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24 August 2009


First Solar/juwi CdTe solar farm becomes world’s second biggest

Renewable energy firm juwi Group of Wörrstädt, Germany and First Solar Inc of Tempe, AZ, USA, which manufactures thin-film photovoltaic modules based on cadmium telluride (CdTe), say that the Lieberose solar farm, currently under construction in Turnow-Preilack, near Cottbus, Brandenburg, has just become the world’s second biggest solar power plant and Germany’s biggest, with an area of 162 hectares (equivalent to more than 210 football fields).

Picture: The Lieberose solar farm, which is still under construction.

This follows the placement of the 560,000th solar panel in the project by German Infrastructure Minister Wolfgang Tiefensee and Brandenburg Minister President Matthias Platzeck. With this project, juwi - using First Solar modules - has developed the three largest PV power plants in Germany.

Despite the current economic and financial crisis, since January the two firms have been building a utility-scale project with a total investment of more than €160m. In addition to producing the solar panels, First Solar helped to finance the project. Upon completion, about 700,000 thin-film CdTe PV modules (covering about 500,000m2), predominantly from First Solar’s nearby Frankfurt/Oder factory, will produce about 53MW of electricity annually (sufficient for about 15,000 households). The solar farm is scheduled to be fully operational by the end of 2009.

Picture: From left to right: Dietmar Woitke, Brandenburg Minister for Land Development and the Environment; juwi Holding AG head Matthias Willenbacher; Brandenburg Minister President Matthias Platzeck; German Infrastructure Minister Wolfgang Tiefensee; juwi Holding AG board member Fred Jung; and First Solar managing director Stephan Hansen.

“The Lieberose project demonstrates the success of Germany’s strategy of combining local production of renewable energies with other strengths, including the knowledge and expertise that resides in local companies, networks, research organizations and universities,” Tiefensee told 300 invited guests at the official inauguration.

“Lieberose is a model not just in terms of power and financing, but also in the conversion of military and other unused land,” said Platzeck. “Land that was contaminated and off limits for years is being cleared of munitions and other pollution without any financial burden on the owner of the land - the state. The Lieberose solar park is an important step toward making solar electricity a significant force in the local economy,” he added.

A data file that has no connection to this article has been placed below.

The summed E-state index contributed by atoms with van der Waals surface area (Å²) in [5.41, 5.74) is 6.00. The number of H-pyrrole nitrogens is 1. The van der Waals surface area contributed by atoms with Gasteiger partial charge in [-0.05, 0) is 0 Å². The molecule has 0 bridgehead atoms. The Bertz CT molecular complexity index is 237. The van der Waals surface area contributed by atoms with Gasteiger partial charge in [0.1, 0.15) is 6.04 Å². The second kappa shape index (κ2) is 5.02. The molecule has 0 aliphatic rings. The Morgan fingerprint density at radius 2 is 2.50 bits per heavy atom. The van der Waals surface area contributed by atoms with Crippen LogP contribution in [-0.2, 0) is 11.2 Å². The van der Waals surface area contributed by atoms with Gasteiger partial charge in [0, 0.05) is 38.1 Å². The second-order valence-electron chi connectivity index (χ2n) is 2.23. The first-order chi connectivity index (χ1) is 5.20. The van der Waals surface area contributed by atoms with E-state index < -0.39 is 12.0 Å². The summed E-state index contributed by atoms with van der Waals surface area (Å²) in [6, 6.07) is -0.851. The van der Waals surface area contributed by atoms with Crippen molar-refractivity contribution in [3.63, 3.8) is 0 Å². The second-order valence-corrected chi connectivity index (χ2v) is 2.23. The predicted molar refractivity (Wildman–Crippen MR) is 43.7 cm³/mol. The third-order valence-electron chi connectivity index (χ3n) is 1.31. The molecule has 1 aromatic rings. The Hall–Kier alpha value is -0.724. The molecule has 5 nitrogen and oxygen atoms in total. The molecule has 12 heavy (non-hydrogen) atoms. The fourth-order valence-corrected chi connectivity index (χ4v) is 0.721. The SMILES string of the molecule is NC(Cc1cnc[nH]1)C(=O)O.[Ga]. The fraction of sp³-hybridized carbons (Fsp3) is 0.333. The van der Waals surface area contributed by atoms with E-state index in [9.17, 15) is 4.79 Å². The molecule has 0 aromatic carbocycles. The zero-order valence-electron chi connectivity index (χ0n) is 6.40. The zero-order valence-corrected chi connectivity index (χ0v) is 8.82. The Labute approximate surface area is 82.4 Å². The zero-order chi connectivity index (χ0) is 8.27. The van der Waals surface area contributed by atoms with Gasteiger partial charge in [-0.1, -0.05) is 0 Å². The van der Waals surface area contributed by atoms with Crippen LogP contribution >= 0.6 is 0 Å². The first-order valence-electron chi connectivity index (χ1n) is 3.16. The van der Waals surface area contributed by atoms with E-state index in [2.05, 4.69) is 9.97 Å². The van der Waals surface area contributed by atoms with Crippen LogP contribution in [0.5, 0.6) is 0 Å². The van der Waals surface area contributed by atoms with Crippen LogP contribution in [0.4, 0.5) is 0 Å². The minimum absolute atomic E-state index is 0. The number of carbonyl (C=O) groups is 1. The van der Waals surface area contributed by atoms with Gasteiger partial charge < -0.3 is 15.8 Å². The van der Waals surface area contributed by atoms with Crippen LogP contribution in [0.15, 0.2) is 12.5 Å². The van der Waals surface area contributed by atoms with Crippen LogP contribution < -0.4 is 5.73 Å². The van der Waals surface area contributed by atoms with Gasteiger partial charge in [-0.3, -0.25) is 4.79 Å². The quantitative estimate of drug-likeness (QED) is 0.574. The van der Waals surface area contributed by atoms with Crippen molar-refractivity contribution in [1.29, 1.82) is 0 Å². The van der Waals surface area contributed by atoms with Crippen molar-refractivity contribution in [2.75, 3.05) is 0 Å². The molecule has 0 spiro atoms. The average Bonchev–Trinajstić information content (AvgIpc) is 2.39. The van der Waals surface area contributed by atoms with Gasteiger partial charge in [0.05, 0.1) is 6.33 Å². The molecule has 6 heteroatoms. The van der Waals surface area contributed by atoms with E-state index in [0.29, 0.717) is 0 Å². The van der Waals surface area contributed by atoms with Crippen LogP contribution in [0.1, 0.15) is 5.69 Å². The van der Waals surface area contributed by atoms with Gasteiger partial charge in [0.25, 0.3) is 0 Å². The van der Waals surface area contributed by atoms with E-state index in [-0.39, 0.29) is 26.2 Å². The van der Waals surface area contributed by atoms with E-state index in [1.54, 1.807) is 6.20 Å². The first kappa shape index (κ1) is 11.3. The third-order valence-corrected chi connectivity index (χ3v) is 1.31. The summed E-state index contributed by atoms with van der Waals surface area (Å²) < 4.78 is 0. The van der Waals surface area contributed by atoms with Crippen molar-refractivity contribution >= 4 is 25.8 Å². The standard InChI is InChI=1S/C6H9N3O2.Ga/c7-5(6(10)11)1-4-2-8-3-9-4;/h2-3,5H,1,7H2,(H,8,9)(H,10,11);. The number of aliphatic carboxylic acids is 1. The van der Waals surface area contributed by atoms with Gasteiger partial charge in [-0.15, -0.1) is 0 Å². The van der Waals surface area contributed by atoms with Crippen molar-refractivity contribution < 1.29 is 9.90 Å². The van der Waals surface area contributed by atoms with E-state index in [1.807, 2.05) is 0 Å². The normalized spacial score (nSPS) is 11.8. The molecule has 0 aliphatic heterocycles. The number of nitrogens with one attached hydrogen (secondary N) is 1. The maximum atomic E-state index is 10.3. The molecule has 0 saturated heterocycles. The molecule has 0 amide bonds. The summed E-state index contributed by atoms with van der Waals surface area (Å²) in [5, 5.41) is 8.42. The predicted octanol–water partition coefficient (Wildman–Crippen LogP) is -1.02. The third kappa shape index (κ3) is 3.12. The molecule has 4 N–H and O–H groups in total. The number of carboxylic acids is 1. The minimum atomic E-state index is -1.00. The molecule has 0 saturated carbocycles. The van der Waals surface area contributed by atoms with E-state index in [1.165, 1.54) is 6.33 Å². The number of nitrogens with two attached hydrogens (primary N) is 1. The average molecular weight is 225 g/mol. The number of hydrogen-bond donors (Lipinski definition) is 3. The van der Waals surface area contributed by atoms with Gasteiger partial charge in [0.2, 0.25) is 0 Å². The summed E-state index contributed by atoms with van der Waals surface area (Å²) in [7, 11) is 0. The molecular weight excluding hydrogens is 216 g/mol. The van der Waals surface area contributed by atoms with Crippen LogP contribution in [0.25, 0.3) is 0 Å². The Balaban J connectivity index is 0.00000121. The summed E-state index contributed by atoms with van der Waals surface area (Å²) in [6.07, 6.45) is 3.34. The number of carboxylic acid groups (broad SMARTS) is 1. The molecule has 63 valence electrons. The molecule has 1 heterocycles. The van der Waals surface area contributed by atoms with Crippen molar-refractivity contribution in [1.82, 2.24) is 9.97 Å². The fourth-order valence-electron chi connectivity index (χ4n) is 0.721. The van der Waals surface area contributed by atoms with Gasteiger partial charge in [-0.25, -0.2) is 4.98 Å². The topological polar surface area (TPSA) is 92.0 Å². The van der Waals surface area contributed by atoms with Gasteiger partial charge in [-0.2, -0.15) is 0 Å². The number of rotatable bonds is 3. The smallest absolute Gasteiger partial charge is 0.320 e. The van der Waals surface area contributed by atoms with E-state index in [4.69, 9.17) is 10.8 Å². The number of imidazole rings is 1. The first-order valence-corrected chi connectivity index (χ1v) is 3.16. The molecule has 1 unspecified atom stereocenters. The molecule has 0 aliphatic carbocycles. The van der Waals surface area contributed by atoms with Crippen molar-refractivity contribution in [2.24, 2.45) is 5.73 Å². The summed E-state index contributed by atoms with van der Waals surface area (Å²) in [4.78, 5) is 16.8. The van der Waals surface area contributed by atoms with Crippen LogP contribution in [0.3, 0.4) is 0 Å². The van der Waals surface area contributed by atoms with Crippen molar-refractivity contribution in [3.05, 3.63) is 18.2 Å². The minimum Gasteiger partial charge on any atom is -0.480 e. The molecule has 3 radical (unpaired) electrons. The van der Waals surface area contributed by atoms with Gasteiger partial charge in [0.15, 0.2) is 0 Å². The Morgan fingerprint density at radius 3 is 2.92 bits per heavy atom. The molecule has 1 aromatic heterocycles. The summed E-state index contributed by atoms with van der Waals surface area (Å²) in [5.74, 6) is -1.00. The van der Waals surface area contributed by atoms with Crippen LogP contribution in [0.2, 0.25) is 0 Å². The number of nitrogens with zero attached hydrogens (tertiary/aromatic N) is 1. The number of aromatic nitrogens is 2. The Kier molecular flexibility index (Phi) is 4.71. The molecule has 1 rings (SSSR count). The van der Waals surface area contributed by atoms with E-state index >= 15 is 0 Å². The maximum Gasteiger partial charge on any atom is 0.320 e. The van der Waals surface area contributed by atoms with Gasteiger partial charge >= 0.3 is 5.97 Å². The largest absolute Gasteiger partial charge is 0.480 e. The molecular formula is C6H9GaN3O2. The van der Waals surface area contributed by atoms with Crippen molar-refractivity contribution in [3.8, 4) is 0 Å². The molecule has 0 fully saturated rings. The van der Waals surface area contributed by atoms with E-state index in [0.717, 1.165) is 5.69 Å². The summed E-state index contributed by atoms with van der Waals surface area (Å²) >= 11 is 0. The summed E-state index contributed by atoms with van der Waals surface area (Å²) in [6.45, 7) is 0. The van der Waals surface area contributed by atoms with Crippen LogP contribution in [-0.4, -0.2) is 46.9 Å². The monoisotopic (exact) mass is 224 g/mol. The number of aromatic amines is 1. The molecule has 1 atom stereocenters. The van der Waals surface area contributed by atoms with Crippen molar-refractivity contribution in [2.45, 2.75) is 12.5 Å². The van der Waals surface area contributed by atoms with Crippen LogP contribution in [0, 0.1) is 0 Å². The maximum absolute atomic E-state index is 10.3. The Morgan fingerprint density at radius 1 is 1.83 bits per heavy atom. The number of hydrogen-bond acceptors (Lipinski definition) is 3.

The project is being developed on Germany’s largest former Soviet army training site (covering 26,000 hectares). Due to the relatively low investment and operating costs, it is possible to pay Brandenburg an attractive lease that finances the restoration of the site, including the removal of metal and soil contaminated by leftover grenades, shrapnel and munitions. After the end of the lease period, the solar farm can be removed, restoring the land to its natural state.

“We aim to enable a global power supply with clean and cost-efficient solar energy. The Lieberose project alone will help save about 35,000 tons of CO2 per year,” say First Solar managing director Stephan Hansen and juwi’s head Matthias Willenbacher. “It is also ‘clean’ in another sense... It is not only generating clean energy, but also ensures the removal of dangerous munitions,” they add.

As general contractor, juwi partner juwi Solar GmbH is responsible for planning, logistics, supervising construction and delivering the finished solar farm, which is expected to be sold to an investor upon completion. “By their size and the efficiency with which the solar panels are produced, they contribute to significantly lower prices and to accelerating the advent of competitive solar electricity,” said Willenbacher and Hansen.